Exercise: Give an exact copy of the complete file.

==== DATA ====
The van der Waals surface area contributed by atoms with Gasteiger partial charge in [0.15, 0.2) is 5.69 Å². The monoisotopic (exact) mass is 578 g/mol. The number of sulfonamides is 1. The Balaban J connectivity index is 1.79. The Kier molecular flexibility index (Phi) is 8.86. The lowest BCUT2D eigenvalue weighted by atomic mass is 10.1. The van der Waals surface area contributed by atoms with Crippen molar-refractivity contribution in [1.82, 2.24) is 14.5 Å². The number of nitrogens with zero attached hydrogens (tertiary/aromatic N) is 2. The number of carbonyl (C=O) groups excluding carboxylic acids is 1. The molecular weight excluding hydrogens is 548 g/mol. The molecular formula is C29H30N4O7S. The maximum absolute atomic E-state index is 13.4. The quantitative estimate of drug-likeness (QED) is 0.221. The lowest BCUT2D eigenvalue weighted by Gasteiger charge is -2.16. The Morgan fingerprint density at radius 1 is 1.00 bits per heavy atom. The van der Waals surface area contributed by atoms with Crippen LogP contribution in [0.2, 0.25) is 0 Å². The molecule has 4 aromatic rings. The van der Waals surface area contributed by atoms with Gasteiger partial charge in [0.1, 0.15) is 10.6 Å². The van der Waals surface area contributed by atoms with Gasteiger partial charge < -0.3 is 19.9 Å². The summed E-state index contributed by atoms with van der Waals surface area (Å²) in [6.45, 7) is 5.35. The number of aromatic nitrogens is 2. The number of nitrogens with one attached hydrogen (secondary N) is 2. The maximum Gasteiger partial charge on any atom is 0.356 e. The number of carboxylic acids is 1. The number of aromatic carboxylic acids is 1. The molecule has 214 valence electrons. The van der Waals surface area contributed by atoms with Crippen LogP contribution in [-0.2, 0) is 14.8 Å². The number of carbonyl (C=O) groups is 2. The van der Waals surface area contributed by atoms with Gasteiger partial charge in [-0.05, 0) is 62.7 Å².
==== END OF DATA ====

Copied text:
The van der Waals surface area contributed by atoms with Gasteiger partial charge in [0.15, 0.2) is 5.69 Å². The monoisotopic (exact) mass is 578 g/mol. The number of sulfonamides is 1. The Balaban J connectivity index is 1.79. The Kier molecular flexibility index (Phi) is 8.86. The lowest BCUT2D eigenvalue weighted by atomic mass is 10.1. The van der Waals surface area contributed by atoms with Crippen molar-refractivity contribution in [1.82, 2.24) is 14.5 Å². The number of nitrogens with zero attached hydrogens (tertiary/aromatic N) is 2. The number of carbonyl (C=O) groups excluding carboxylic acids is 1. The molecular weight excluding hydrogens is 548 g/mol. The molecular formula is C29H30N4O7S. The maximum absolute atomic E-state index is 13.4. The quantitative estimate of drug-likeness (QED) is 0.221. The lowest BCUT2D eigenvalue weighted by Gasteiger charge is -2.16. The Morgan fingerprint density at radius 1 is 1.00 bits per heavy atom. The van der Waals surface area contributed by atoms with Crippen LogP contribution in [0.2, 0.25) is 0 Å². The molecule has 4 aromatic rings. The van der Waals surface area contributed by atoms with Gasteiger partial charge in [0.1, 0.15) is 10.6 Å². The van der Waals surface area contributed by atoms with Gasteiger partial charge < -0.3 is 19.9 Å². The summed E-state index contributed by atoms with van der Waals surface area (Å²) in [6.45, 7) is 5.35. The number of aromatic nitrogens is 2. The number of nitrogens with one attached hydrogen (secondary N) is 2. The maximum Gasteiger partial charge on any atom is 0.356 e. The number of carboxylic acids is 1. The number of aromatic carboxylic acids is 1. The molecule has 214 valence electrons. The van der Waals surface area contributed by atoms with Crippen LogP contribution in [-0.2, 0) is 14.8 Å². The number of carbonyl (C=O) groups is 2. The van der Waals surface area contributed by atoms with Gasteiger partial charge in [-0.05, 0) is 62.7 Å².